Today is the 203rd anniversary of USS Constitution's legendary battle and victory against the Royal Navy frigate HMS Guerriere in the War of 1812.  The story of the battle, which occurred soon after the start of hostilities, is a great example of the sort of friction and chance that impacted maritime operations during the period.  In fact, it reads like a wargamer's AAR.


The history and mythology of this conflict are really interesting to me as an outsider.  I have now seen accounts, relics and stories in British, American and Canadian war museums and the different biases and interpretations are fascinating.
Cover of Osprey's No 19 in the Duel series

17 August 2015

USS Constitution

Launched in 1797, the 30 gun frigate USS Constitution is the world's oldest commissioned warship afloat (a distinction which is made very clearly to visitors, as Admiral Nelson's 104 gun flagship HMS Victory  is older but no longer afloat).  She is based at the Charlestown Naval Yard in Boston and I have had the privilege of being onboard her twice in the last year.  She is a beautiful ship, very different in style and design to the first rate ship of the line Victory (who I toured about a decade ago) and kept in very fine shape.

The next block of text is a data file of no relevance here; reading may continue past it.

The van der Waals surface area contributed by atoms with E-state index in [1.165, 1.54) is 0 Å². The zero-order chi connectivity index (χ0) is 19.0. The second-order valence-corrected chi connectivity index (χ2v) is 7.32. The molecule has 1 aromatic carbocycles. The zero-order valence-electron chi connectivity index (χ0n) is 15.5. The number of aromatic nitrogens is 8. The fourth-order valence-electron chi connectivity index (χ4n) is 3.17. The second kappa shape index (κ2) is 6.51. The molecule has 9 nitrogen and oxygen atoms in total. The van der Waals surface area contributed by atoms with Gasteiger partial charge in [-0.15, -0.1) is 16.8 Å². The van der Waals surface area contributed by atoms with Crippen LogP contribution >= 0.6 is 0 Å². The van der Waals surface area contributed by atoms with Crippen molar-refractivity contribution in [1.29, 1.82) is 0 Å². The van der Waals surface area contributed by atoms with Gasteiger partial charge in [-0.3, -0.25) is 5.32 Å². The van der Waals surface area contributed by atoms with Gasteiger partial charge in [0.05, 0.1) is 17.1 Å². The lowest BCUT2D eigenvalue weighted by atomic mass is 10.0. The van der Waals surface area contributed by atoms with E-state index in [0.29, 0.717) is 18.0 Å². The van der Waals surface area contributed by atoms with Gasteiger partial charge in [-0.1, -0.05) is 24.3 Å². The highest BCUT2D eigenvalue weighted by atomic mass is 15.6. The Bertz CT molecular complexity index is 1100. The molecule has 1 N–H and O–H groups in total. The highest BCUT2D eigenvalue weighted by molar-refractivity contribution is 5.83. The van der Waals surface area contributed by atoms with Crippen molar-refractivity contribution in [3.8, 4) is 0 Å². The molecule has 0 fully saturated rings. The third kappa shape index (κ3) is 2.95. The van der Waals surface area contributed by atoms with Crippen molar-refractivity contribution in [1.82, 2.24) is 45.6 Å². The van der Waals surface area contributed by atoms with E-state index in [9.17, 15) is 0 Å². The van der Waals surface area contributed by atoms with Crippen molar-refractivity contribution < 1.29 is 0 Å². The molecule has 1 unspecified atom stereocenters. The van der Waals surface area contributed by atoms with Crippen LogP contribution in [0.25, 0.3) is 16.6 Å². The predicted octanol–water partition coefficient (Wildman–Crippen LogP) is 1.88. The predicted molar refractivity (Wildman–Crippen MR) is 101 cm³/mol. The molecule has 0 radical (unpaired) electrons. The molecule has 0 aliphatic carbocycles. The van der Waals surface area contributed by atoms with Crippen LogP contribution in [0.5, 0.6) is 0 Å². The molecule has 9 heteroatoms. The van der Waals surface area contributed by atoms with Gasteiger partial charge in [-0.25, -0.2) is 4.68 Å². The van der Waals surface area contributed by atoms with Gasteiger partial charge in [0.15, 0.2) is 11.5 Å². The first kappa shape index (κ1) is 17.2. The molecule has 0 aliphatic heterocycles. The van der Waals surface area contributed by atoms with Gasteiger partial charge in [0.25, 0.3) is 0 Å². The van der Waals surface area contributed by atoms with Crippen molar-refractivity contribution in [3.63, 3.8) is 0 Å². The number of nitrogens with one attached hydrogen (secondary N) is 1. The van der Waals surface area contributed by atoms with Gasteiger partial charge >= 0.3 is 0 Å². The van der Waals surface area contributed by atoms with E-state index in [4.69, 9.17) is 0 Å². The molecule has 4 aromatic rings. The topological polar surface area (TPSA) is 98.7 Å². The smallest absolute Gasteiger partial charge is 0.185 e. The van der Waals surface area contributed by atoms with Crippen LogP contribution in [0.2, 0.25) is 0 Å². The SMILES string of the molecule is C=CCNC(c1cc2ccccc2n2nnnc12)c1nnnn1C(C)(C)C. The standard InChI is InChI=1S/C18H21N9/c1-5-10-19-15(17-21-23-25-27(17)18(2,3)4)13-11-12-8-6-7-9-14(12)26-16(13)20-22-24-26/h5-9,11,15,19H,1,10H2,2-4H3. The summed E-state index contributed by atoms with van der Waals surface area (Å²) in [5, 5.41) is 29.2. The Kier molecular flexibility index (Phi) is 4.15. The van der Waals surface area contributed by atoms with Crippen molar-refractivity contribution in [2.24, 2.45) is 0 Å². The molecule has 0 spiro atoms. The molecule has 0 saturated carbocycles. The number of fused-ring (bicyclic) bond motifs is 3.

Last week I was honoured to be invited to the Change of Command ceremony as a War College classmate of mine became Constitution's 74th Commanding Officer.  His predecessors include such famous names as Decatur and Bainbridge.  Of particular interest is that the crew continue to utilise period costumes for ceremonial purposes, as you can see here.

Fair winds and following seas to the USS Constitution and her new Captain!

16 August 2015

Geeky Artefacts at the EMP

This guy needs no introduction!
During my Summer adventures I took my family to the EMC Museum in Seattle, and what a treasure trove of geeky goodness it is!  Among its other exhibits it has original props and costumes from a large range of classic SciFi and Horror movies.  Here are some of the highlights:

The original light sabres
War of the Worlds, 1953 style

Aliens fans will recognise these immediately

Deckard's Police Cruiser from Blade Runner
Deckard's "PKD Service Revolver"
Zhora's costume
Pris's costume
5th Element props
The original Klingon D7 Battlecruiser model

BSG fans will be most familiar with this dress
Ovian from the original BSG
Viper Pilot costume
The Spice must flow...
I shall not fear, fear is the mind killer...

Discovery 1 from 2001: A Space Odyssey
Space weapons and zap guns - how many do you recognise?

The Creature from the Black lagoon
Zombie Werewolf - I knew they were real!
Conan's Atlantean Sword

Weapons from Lord of the Rings

...and your father smelled of elderberries!

Fans of the Princess Bride know who has 6 fingers on his right hand
One of Tyrion Lannister's outfits
We all really loved seeing these goodies fro our favourite shows.  And then the Museum had a temporary exhibit of Star Wars costumes...more to follow on that!